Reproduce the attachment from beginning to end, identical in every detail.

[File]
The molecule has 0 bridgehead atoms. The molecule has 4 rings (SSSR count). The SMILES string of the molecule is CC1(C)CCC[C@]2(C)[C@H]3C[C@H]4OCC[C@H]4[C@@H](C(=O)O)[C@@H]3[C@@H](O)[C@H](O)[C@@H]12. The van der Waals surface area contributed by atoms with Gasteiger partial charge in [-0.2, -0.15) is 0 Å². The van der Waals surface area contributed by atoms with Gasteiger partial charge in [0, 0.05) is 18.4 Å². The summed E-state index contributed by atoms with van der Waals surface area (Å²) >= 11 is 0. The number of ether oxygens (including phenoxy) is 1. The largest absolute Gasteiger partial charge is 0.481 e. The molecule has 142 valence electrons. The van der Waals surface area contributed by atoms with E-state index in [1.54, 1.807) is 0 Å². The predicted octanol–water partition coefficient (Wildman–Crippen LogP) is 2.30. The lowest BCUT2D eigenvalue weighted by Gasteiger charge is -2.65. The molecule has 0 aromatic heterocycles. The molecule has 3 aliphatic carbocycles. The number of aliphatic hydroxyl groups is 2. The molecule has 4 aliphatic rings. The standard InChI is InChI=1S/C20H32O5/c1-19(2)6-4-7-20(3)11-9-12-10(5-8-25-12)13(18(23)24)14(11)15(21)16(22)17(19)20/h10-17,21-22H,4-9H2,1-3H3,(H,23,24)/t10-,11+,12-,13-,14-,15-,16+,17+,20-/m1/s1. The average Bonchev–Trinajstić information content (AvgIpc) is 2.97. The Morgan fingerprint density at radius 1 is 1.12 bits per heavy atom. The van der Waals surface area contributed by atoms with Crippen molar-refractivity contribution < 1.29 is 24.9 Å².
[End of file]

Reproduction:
The molecule has 0 bridgehead atoms. The molecule has 4 rings (SSSR count). The SMILES string of the molecule is CC1(C)CCC[C@]2(C)[C@H]3C[C@H]4OCC[C@H]4[C@@H](C(=O)O)[C@@H]3[C@@H](O)[C@H](O)[C@@H]12. The van der Waals surface area contributed by atoms with Gasteiger partial charge in [-0.2, -0.15) is 0 Å². The van der Waals surface area contributed by atoms with Gasteiger partial charge in [0, 0.05) is 18.4 Å². The summed E-state index contributed by atoms with van der Waals surface area (Å²) >= 11 is 0. The number of ether oxygens (including phenoxy) is 1. The largest absolute Gasteiger partial charge is 0.481 e. The molecule has 142 valence electrons. The van der Waals surface area contributed by atoms with E-state index in [1.54, 1.807) is 0 Å². The predicted octanol–water partition coefficient (Wildman–Crippen LogP) is 2.30. The lowest BCUT2D eigenvalue weighted by Gasteiger charge is -2.65. The molecule has 0 aromatic heterocycles. The molecule has 3 aliphatic carbocycles. The number of aliphatic hydroxyl groups is 2. The molecule has 4 aliphatic rings. The standard InChI is InChI=1S/C20H32O5/c1-19(2)6-4-7-20(3)11-9-12-10(5-8-25-12)13(18(23)24)14(11)15(21)16(22)17(19)20/h10-17,21-22H,4-9H2,1-3H3,(H,23,24)/t10-,11+,12-,13-,14-,15-,16+,17+,20-/m1/s1. The average Bonchev–Trinajstić information content (AvgIpc) is 2.97. The Morgan fingerprint density at radius 1 is 1.12 bits per heavy atom. The van der Waals surface area contributed by atoms with Crippen molar-refractivity contribution < 1.29 is 24.9 Å².